Three Strikes and You’re Out; Three Minutes and You’re In
Discussing criminal justice reform, CNN Political Advisor Van Jones argues:
This is not a left-right issue. At a certain point it becomes a right-wrong issue. If you think about liberty and justice for all, conservatives are big on liberty making sure that each individual is treated right. You don’t want big government, you want limited government. Prisons are the opposite of that.
You talk about justice for all. People like myself are concerned about racial justice, concerned about the poor. The prison system is putting a lot people in jail just because they don’t have enough money for a lawyer.
Next up in the CNN segment Mark Holdren, General Counsel of Koch Industries, focuses on overcriminalization and practical steps forward for criminal justice and prison reform.
A Koch Industries YouTube video features both Mark Holdren and the National Association of Criminal Defense Lawyers’ Norman Reimer, discussing overcriminalization and overuse of the criminal law:
“We use the criminal law far too much. We now have approximately 70 million people in this country who have criminal records. We are, according to the FBI, arresting 14 million people every year.”
“We did a study a few years ago of the misdemeanor courts. It’s called three-minute justice. The average amount of time that an individual is before the court, from the first appearance to when they plead guilty for something, is three minutes or less.” –Norman Reimer, National Association of Criminal Defense Lawyers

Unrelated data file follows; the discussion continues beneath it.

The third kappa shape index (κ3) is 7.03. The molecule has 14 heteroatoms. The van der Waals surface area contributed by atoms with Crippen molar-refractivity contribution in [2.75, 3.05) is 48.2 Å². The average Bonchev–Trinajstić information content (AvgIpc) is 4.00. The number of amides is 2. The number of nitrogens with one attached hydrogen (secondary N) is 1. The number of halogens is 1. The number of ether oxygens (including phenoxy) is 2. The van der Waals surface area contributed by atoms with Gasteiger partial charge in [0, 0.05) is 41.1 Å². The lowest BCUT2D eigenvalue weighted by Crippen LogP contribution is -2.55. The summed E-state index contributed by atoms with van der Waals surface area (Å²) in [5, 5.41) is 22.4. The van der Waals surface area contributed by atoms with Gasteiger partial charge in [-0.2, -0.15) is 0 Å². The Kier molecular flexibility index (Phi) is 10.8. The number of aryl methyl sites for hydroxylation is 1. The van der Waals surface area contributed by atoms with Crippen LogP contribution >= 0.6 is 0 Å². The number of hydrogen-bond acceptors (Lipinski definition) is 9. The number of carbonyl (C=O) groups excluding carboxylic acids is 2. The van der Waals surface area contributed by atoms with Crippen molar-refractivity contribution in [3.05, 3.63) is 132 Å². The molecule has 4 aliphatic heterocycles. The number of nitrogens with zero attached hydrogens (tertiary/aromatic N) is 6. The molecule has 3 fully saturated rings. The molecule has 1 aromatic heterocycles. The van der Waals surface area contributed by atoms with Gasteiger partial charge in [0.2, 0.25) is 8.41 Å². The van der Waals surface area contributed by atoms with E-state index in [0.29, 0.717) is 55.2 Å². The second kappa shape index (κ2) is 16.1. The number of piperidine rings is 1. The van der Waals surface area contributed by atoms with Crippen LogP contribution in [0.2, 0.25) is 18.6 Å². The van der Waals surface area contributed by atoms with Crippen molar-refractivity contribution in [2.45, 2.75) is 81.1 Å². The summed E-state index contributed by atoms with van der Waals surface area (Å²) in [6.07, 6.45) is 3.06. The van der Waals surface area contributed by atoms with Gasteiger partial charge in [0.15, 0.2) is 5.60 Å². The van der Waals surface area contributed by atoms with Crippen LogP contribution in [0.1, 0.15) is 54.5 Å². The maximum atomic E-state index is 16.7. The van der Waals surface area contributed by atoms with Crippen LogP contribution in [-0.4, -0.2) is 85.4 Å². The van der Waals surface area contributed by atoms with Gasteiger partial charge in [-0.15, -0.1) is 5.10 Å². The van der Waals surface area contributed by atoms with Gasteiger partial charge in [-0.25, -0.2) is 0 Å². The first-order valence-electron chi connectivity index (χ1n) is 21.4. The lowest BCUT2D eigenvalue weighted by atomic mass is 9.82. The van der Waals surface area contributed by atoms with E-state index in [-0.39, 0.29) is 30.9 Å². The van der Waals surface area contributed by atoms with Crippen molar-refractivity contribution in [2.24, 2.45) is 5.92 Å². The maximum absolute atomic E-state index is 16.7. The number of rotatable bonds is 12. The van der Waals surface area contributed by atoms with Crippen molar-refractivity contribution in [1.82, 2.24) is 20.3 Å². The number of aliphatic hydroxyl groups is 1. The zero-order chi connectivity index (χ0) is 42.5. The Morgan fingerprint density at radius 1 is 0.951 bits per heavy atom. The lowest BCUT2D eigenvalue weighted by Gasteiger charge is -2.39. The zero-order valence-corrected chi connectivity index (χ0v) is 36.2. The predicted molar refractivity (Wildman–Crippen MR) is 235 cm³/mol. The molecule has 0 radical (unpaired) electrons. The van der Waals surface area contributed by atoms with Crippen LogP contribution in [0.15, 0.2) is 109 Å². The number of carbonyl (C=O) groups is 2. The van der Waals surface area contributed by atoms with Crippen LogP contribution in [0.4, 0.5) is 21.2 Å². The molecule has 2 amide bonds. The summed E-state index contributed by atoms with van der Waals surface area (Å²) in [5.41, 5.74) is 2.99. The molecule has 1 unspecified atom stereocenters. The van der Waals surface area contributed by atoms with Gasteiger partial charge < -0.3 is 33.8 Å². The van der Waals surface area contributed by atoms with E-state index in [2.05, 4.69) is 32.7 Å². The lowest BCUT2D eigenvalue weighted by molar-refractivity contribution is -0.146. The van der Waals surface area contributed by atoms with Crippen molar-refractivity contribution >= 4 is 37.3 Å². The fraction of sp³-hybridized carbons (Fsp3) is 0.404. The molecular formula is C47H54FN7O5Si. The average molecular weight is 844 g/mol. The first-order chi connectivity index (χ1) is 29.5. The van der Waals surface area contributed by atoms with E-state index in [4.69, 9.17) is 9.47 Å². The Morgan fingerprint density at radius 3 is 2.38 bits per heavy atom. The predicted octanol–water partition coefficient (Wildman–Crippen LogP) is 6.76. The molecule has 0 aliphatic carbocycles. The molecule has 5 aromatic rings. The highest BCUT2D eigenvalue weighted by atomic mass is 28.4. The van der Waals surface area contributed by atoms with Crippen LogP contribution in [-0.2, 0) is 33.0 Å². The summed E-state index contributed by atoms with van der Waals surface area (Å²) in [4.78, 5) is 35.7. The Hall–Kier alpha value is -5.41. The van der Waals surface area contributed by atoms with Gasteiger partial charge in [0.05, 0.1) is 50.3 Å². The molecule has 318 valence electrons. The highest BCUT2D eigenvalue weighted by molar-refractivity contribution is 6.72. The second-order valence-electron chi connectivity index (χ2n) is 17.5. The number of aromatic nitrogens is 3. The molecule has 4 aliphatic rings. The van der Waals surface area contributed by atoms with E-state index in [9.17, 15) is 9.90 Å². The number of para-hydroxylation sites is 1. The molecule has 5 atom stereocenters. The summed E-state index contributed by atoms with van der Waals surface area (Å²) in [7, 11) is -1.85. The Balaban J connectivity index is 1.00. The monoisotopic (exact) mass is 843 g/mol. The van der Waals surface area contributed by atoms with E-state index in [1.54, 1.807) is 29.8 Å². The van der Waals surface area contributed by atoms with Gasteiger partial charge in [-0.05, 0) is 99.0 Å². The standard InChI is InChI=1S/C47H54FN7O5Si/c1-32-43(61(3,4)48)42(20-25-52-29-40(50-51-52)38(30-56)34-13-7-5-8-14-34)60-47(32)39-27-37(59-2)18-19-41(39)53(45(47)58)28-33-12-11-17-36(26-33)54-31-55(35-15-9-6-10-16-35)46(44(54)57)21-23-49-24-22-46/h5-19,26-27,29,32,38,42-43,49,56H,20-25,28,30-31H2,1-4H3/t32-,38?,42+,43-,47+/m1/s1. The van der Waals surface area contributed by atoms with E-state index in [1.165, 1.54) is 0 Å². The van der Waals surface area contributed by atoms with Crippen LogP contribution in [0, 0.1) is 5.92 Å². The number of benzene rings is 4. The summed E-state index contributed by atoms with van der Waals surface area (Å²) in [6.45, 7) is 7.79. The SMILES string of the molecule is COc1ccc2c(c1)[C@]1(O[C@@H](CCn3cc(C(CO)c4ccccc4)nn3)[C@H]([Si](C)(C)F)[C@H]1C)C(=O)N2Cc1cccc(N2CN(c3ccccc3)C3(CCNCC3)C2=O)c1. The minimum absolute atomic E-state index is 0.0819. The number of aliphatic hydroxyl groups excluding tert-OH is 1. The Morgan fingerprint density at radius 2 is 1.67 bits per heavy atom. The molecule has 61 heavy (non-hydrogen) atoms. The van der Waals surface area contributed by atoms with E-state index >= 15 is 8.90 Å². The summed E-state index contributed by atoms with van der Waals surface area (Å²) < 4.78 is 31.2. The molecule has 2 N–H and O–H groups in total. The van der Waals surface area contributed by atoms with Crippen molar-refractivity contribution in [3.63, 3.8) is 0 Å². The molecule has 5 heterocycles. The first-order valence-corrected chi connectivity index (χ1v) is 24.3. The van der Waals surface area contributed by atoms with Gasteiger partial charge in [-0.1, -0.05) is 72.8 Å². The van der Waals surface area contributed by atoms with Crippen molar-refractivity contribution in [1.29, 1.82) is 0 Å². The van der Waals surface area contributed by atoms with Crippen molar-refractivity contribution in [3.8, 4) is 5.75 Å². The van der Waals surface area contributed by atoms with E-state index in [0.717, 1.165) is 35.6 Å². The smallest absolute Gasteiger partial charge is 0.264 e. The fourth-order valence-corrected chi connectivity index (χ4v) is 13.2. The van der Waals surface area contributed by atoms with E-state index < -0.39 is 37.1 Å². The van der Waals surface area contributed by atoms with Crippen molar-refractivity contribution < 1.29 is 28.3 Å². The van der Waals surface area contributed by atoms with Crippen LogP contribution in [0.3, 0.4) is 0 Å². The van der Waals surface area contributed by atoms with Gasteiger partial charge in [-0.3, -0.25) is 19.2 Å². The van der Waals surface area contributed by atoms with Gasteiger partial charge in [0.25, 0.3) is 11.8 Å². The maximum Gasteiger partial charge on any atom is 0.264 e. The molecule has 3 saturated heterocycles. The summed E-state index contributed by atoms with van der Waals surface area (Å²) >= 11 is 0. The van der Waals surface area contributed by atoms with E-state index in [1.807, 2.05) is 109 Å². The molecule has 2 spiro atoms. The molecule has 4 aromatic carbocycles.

Justice Antonin Scalia writing for five Justices, and echoing Justice Oliver Wendell Holmes, says that “the life of the law is experience” — and the Court’s particular experience of applying the residual clause over the past decade is so uneven that only “guesswork and intuition” remain. Thus the statutory sentencing clause “fails to give ordinary people fair notice of the conduct it punishes, [and is] so standardless that it invites arbitrary enforcement.” It therefore violates traditional due process fairness concerns that underlie the Court’s twentieth-century vagueness doctrine.